ASHM Report Back
Clinical posts from members and guests of the Australasian Society for HIV, Viral Hepatitis and Sexual Health Medicine (ASHM) from various international medical and scientific conferences on HIV, AIDS, viral hepatitis, and sexual health.
Including Trans and Gender Diverse People in HIV policy
“There has probably never been a population both more heavily impacted and less discussed at scientific meetings than the transgender population around the world” Dr Tonia Poteat CROI 2016
This was a recurring theme at the ASHM conference this year and not before time! Zahra and Teddy spoke to a paper that they plan to launch on World AIDS Day this year.
As background, trans people have been severely underserved in HIV/AIDS responses worldwide, and in Australia, with Victoria as the only state listing trans people as a priority population.
There is a lack of data on the prevalence of trans people living with HIV worldwide, however figures presented were: 19.1% of trans women, limited data for trans men, and no data for non-binary people. Australian figures from the Kirby ACCESS data showed of 696 people, 5.2% were HIV positive - 8.9% for trans women and 4.5% for trans men. However 40% had no gender identity recorded.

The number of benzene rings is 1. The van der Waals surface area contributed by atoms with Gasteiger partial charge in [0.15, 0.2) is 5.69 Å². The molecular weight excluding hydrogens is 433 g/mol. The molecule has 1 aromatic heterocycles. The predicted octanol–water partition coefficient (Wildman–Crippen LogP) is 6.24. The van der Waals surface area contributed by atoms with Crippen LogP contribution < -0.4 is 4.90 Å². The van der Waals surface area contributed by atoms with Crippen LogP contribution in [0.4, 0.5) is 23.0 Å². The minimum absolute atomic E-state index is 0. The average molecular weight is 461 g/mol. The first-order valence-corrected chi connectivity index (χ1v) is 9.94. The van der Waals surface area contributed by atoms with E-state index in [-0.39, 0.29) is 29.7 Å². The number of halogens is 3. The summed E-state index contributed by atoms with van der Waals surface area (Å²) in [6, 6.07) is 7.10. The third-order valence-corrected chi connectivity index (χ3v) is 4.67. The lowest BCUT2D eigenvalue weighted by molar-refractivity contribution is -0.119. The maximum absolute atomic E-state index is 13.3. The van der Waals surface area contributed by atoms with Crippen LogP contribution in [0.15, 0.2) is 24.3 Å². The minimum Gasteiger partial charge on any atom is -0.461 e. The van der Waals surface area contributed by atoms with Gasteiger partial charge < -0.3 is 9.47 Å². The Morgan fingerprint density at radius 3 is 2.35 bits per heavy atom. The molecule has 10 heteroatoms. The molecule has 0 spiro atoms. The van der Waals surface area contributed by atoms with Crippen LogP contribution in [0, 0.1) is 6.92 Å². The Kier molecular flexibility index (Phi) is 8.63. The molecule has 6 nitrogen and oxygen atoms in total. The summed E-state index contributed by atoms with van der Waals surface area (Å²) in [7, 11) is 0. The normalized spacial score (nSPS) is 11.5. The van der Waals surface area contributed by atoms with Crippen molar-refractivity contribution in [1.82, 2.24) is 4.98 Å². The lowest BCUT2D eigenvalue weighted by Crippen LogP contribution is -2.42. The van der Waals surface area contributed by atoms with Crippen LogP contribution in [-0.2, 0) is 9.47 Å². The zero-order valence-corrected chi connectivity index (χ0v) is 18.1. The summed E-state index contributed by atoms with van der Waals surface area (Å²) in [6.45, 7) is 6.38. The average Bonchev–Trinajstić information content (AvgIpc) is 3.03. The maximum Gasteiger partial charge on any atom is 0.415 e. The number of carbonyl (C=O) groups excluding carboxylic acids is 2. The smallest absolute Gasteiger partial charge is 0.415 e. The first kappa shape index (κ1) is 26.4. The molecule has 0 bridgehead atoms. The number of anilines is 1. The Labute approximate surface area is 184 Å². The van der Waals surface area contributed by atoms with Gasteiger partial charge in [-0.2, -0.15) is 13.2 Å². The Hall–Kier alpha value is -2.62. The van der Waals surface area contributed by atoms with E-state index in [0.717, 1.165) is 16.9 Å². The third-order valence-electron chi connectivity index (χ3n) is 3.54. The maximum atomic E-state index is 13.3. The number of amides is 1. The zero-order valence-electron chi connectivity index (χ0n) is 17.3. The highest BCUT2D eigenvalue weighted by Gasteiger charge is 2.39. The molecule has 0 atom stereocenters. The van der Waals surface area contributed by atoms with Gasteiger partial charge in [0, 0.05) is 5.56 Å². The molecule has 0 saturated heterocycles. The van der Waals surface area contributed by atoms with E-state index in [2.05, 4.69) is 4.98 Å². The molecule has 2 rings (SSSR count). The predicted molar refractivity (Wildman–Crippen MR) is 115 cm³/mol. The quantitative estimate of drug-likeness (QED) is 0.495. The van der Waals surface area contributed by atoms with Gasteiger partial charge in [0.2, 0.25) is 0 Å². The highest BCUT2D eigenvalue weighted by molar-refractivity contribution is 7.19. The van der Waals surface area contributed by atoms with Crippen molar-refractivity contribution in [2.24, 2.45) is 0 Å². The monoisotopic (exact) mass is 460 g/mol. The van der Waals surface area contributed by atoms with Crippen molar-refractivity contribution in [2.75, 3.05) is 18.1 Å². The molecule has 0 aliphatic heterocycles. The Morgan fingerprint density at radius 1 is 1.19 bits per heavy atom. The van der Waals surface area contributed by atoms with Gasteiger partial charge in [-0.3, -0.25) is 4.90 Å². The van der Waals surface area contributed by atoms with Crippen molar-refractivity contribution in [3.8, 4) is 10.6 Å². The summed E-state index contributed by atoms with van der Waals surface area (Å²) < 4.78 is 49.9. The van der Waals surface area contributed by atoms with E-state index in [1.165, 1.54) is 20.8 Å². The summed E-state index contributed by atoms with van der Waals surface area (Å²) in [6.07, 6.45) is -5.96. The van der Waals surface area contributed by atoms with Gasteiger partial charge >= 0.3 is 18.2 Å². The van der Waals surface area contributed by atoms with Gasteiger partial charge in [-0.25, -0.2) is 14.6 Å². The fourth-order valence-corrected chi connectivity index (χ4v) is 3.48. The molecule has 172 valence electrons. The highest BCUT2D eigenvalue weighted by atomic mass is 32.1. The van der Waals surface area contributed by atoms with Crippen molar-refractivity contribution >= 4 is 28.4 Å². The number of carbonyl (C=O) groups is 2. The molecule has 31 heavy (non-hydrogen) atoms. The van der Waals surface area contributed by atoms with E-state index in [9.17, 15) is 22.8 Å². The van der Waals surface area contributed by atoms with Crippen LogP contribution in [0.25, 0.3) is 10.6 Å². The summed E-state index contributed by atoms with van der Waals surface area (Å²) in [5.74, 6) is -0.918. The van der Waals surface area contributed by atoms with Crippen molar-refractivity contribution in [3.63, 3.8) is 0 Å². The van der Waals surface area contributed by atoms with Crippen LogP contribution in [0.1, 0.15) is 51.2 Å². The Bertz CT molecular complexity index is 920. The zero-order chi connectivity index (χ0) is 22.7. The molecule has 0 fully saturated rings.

An interesting comment was the lack of knowledge by health professionals about trans gender issues and how, as a patient, they end up educating their health providers about trans gender issues, especially when having to meet narrow medical models for care which doesn't always sit well.
I thought this presented quote summed up further risks for HIV for trans people very well:
“Other barriers to health and health care are the numerous socioeconomic determinants of health that legally, economically and socially marginalize trans people. These include discrimination in employment, education, housing, and relationship recognition: police harassment, often as a result of actual or assumed association with sex work; and identity document policies that deny many trans people legal recognition in their true gender. They also include aspects of structural violence such as racism, violence against women, and poverty.” Open Society Foundation, 2013
So what can we do to support trans people in the HIV response?
- Include trans and gender diverse people as priority populations in HIV strategies
- Start collecting gender and sexuality data better! See attached photo of a suggested way of collecting gender data
- Positive interactions with medical community
- Access, informed consent
- Meaningful inclusion in health promotion campaigns
- Meaningful engagement and decision making by communities
I’ve also included a photo of the fab presenters. Thank you for an articulate and engaging presentation and panel discussion.